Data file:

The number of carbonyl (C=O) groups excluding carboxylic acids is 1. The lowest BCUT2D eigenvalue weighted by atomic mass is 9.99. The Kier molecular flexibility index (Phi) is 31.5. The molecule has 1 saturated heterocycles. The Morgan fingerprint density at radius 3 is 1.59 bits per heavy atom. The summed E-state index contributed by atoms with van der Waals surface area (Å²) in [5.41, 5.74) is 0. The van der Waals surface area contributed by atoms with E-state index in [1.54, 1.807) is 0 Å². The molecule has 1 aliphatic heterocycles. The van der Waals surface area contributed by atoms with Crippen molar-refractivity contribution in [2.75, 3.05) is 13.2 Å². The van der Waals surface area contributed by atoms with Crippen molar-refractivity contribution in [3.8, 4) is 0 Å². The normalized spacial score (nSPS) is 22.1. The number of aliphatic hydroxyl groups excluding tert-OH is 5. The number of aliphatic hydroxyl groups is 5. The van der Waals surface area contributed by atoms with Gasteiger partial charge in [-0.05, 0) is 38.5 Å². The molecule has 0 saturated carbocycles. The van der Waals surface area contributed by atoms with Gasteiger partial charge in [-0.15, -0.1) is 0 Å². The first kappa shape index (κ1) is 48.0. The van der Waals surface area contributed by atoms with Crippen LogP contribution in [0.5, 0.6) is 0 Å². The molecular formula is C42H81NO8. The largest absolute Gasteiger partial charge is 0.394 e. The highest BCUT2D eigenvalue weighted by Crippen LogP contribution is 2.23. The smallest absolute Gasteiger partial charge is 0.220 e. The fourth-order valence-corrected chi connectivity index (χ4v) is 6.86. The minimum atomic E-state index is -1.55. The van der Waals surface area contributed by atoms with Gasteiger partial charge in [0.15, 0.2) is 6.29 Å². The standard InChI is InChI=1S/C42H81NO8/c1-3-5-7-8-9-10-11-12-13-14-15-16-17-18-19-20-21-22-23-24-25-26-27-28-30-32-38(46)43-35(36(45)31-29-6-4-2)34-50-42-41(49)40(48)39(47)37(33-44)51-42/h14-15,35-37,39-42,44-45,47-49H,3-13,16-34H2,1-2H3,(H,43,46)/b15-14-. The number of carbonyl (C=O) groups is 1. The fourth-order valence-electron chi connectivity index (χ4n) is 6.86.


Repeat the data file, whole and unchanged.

The number of carbonyl (C=O) groups excluding carboxylic acids is 1. The lowest BCUT2D eigenvalue weighted by atomic mass is 9.99. The Kier molecular flexibility index (Phi) is 31.5. The molecule has 1 saturated heterocycles. The Morgan fingerprint density at radius 3 is 1.59 bits per heavy atom. The summed E-state index contributed by atoms with van der Waals surface area (Å²) in [5.41, 5.74) is 0. The van der Waals surface area contributed by atoms with E-state index in [1.54, 1.807) is 0 Å². The molecule has 1 aliphatic heterocycles. The van der Waals surface area contributed by atoms with Crippen molar-refractivity contribution in [2.75, 3.05) is 13.2 Å². The van der Waals surface area contributed by atoms with Crippen molar-refractivity contribution in [3.8, 4) is 0 Å². The normalized spacial score (nSPS) is 22.1. The number of aliphatic hydroxyl groups excluding tert-OH is 5. The number of aliphatic hydroxyl groups is 5. The van der Waals surface area contributed by atoms with Gasteiger partial charge in [-0.05, 0) is 38.5 Å². The molecule has 0 saturated carbocycles. The van der Waals surface area contributed by atoms with Gasteiger partial charge in [-0.15, -0.1) is 0 Å². The first kappa shape index (κ1) is 48.0. The van der Waals surface area contributed by atoms with Crippen LogP contribution in [0.5, 0.6) is 0 Å². The molecular formula is C42H81NO8. The largest absolute Gasteiger partial charge is 0.394 e. The highest BCUT2D eigenvalue weighted by Crippen LogP contribution is 2.23. The smallest absolute Gasteiger partial charge is 0.220 e. The fourth-order valence-corrected chi connectivity index (χ4v) is 6.86. The minimum atomic E-state index is -1.55. The van der Waals surface area contributed by atoms with Gasteiger partial charge in [0.15, 0.2) is 6.29 Å². The standard InChI is InChI=1S/C42H81NO8/c1-3-5-7-8-9-10-11-12-13-14-15-16-17-18-19-20-21-22-23-24-25-26-27-28-30-32-38(46)43-35(36(45)31-29-6-4-2)34-50-42-41(49)40(48)39(47)37(33-44)51-42/h14-15,35-37,39-42,44-45,47-49H,3-13,16-34H2,1-2H3,(H,43,46)/b15-14-. The number of carbonyl (C=O) groups is 1. The fourth-order valence-electron chi connectivity index (χ4n) is 6.86.